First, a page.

Reverse osmosis processes water by separating it into two containers of different concentrations. Each container is closed with a semi-permeable membrane. When water flows into one container, it passes through the other, and impurities are screened out. The water that is left in the system is then stored in a storage tank. When the tank is full, an automatic shut-off valve triggers to prevent any more water from entering. Another valve acts as a check valve, preventing reject water from flowing down the drain line.
Many reverse osmosis systems can recover about 75% to 80% of the feed water, and sometimes as high as 90%. But as the process scales up, the effectiveness of contaminant removal tends to decrease. As wastewater recovery increases, the cost and energy required to maintain the process increases.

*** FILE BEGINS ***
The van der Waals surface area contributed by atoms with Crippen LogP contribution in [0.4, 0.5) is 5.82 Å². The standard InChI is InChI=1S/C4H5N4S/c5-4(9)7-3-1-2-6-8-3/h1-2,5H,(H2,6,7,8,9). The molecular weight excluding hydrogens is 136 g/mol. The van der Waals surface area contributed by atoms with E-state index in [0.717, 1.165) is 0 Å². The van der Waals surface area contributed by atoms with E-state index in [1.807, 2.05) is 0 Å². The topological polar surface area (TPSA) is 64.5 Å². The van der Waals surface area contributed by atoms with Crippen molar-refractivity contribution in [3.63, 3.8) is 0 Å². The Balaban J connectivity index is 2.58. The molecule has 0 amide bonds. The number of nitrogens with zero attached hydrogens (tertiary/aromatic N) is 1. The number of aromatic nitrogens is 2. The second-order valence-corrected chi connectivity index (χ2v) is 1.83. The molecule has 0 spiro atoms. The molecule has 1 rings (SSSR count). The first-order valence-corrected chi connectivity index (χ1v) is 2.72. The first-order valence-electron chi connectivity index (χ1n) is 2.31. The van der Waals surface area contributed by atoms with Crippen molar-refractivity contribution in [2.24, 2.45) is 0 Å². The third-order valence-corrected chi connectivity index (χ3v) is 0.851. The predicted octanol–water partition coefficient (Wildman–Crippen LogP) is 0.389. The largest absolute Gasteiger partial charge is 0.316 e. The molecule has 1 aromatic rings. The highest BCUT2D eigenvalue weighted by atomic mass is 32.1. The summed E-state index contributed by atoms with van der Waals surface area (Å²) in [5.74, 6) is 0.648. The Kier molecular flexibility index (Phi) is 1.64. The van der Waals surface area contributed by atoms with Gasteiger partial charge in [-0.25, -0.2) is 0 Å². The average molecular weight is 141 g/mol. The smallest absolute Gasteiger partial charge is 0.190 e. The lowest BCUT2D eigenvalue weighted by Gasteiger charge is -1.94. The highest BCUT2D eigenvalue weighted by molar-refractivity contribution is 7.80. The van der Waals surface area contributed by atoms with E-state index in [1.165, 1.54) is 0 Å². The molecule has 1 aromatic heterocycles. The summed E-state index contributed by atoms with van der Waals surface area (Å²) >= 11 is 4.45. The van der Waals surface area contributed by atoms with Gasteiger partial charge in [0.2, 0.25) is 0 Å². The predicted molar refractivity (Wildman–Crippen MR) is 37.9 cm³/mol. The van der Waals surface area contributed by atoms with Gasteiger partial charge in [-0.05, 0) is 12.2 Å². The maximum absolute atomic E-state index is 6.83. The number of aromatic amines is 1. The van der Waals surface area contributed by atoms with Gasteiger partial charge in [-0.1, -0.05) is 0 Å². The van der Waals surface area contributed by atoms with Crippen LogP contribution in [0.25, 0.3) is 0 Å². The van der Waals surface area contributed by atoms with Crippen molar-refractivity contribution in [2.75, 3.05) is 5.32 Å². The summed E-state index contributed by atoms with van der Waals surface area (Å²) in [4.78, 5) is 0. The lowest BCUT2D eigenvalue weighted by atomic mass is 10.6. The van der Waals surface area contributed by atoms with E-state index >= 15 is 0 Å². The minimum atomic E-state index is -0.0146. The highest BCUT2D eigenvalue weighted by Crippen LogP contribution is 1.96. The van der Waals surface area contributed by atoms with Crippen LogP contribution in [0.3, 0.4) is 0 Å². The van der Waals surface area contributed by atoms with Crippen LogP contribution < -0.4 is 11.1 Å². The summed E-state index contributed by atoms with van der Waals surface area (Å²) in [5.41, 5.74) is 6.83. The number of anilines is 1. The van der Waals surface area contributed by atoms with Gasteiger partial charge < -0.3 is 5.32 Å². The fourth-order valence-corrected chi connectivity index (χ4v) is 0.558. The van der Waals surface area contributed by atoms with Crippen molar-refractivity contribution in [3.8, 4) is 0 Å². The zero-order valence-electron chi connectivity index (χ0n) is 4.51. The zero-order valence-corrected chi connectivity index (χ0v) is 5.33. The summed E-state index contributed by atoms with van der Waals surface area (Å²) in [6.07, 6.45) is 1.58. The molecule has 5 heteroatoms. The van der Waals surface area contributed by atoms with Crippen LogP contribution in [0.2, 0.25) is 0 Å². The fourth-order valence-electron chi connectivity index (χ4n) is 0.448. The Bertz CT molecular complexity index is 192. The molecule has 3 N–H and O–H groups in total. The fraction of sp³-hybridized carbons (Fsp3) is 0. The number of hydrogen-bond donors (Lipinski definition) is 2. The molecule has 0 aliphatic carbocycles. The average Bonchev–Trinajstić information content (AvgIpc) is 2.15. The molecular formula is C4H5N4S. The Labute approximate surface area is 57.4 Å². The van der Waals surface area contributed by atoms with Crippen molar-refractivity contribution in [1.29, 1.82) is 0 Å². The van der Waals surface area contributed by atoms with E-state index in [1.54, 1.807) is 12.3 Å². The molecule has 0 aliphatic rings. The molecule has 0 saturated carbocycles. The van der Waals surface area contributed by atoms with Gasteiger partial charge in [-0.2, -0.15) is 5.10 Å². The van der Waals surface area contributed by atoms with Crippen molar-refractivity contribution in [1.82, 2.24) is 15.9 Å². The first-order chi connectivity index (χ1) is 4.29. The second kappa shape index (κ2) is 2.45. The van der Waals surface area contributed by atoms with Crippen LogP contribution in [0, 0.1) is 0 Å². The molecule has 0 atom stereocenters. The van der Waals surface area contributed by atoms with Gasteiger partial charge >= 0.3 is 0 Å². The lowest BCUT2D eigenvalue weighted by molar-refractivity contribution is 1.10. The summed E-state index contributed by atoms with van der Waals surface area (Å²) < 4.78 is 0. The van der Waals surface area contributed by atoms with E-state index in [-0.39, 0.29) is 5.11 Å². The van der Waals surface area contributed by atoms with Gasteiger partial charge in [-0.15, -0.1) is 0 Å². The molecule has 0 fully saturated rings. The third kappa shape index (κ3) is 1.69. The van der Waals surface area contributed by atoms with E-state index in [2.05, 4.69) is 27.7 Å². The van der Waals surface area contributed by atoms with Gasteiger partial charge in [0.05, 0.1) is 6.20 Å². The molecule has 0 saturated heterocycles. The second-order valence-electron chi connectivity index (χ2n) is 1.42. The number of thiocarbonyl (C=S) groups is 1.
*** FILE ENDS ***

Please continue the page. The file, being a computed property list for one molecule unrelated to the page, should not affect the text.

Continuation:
A leak in the system is a warning sign that there is a problem. Check if the valve is closing properly. If it doesn’t, it means that the reverse osmosis system isn’t working properly. A dripping faucet indicates a loose component, which can easily be fixed. If the leak is coming from the faucet stem, then the stem needs to be replaced.
A reverse osmosis system removes harmful contaminants from water, reducing the risk of health complications. Unlike other water filtration systems, it is free of chlorine and fluoride, which can be toxic and dangerous to our health, and are naturally present in our water supply.